All are essential urges or developmental drives children have that we should support. It is worth reflecting on how we currently provide opportunities for these behaviours in a developmentally appropriate way for children of all ages.

Risky play is important for child development

Risks and hazards are part of child development

Removing all risks and hazards from play opportunities is not the way to provide for this element of essential, normal, and healthy child development. Instead, early childhood educators should support and encourage it. When they help children identify and manage the risks and hazards, they will learn how to keep themselves safe.

Children must learn how to negotiate risks and hazards to become competent lifelong self-risk assessors. That is the only way to keep children safe. Supportive adults need to provide sensitive teaching and learning as children participate in adventurous play. Often, they will need to intentionally provide this through an enriched environment.

The following will clarify how I am using several key terms in this article, given they can mean different things to different people.

  • Safe means that the potential risks are acceptable, not that there is no risk.
  • A hazard is something with the potential to cause harm and injury. Everything in life has this potential and you can define them as a good or bad hazard. A good hazard can offer benefits and children can see and assess the dangers. But a bad hazard has no benefits, and children can’t see or assess the risk themselves.
  • Risk means the consequences and therefore you cannot accurately predict any possible harm.
  • A risk assessment in play is the likelihood and possible severity of an opportunity. In all play, we must look at opportunities in terms of their benefits versus their risks instead of only looking at the negatives.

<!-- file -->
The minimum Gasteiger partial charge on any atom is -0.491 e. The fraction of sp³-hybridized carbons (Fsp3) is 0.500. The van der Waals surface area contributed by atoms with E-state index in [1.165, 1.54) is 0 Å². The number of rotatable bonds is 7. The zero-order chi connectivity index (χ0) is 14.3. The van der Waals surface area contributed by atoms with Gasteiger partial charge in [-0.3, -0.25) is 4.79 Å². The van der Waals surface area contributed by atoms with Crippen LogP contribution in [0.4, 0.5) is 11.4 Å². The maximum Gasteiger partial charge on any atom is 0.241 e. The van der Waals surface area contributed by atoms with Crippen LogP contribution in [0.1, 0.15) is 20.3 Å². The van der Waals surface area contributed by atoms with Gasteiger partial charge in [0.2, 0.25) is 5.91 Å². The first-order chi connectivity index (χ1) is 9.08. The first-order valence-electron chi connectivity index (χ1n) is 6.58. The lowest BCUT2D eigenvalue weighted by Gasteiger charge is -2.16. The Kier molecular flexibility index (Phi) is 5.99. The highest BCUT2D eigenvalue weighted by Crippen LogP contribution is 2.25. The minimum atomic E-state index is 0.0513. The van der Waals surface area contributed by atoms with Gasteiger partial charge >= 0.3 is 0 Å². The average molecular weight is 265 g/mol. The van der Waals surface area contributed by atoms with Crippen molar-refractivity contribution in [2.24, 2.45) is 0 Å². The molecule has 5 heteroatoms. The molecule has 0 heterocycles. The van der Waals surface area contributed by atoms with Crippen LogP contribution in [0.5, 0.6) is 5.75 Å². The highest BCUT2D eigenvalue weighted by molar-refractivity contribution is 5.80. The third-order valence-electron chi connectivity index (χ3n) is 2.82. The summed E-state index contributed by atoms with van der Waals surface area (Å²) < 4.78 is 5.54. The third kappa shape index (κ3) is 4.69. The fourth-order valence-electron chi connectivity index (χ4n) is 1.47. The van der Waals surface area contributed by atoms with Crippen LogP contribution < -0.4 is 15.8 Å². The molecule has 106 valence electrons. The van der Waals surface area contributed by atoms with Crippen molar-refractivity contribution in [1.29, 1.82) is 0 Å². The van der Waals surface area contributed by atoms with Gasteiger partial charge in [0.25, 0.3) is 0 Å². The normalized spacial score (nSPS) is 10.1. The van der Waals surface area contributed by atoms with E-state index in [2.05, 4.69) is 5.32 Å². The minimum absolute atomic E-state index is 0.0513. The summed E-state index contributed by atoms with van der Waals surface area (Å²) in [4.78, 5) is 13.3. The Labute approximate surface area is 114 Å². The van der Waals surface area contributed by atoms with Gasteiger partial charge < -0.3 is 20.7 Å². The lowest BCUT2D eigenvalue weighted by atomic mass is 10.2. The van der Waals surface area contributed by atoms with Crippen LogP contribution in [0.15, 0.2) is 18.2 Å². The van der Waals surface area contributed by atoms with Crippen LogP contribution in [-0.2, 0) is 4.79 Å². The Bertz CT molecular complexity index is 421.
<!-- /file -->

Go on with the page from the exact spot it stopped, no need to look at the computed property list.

• Harm and injury is not only immediate physical harm. It also needs to be considered as emotional, social, mental, developmental, and cognitive harm that may occur in the long term.

 

child development in the playground

Intentional risk participation is essential for child development

By providing an environment rich in intentional risk, children can choose to participate in a range of self-directed experiences. These experiences could include being barefoot outdoors, where time, space and the perception of freedom can be felt. Encouraging these experiences can open the way to challenge, adventure and growth.

Among the 16 play types that Hughes identified, educators most often place restrictions on the more physically active adventurous ones. Such as ‘rough and tumble play’, ‘recapitulative (weapon) play’ and ‘deep (perception of danger) play’. Restrictions may range from excluding such play to stipulating so many rules that the play is no longer adventurous.

By using a combination of research and benefit risk assessment, educators can make an informed decision about children’s play. They should do this to enable all play that is developmentally appropriate, essential for children’s development and that contributes to teaching and learning.

Let’s make adventurous play a priority when many children are struggling with anxiety. Research shows that taking risks increases confidence, resilience, independence, and self-esteem and reduces anxiety. Life is an adventure to live. Children need to run, climb, jump, tumble, balance, make fires, play in the dark. They need to live life to the full.

Related resources by Niki Buchan:

Adventurous PlayThe Bridge to Transition
Adventurous PlayThe Bridge to Transition

Find our other articles about Early Childhood here.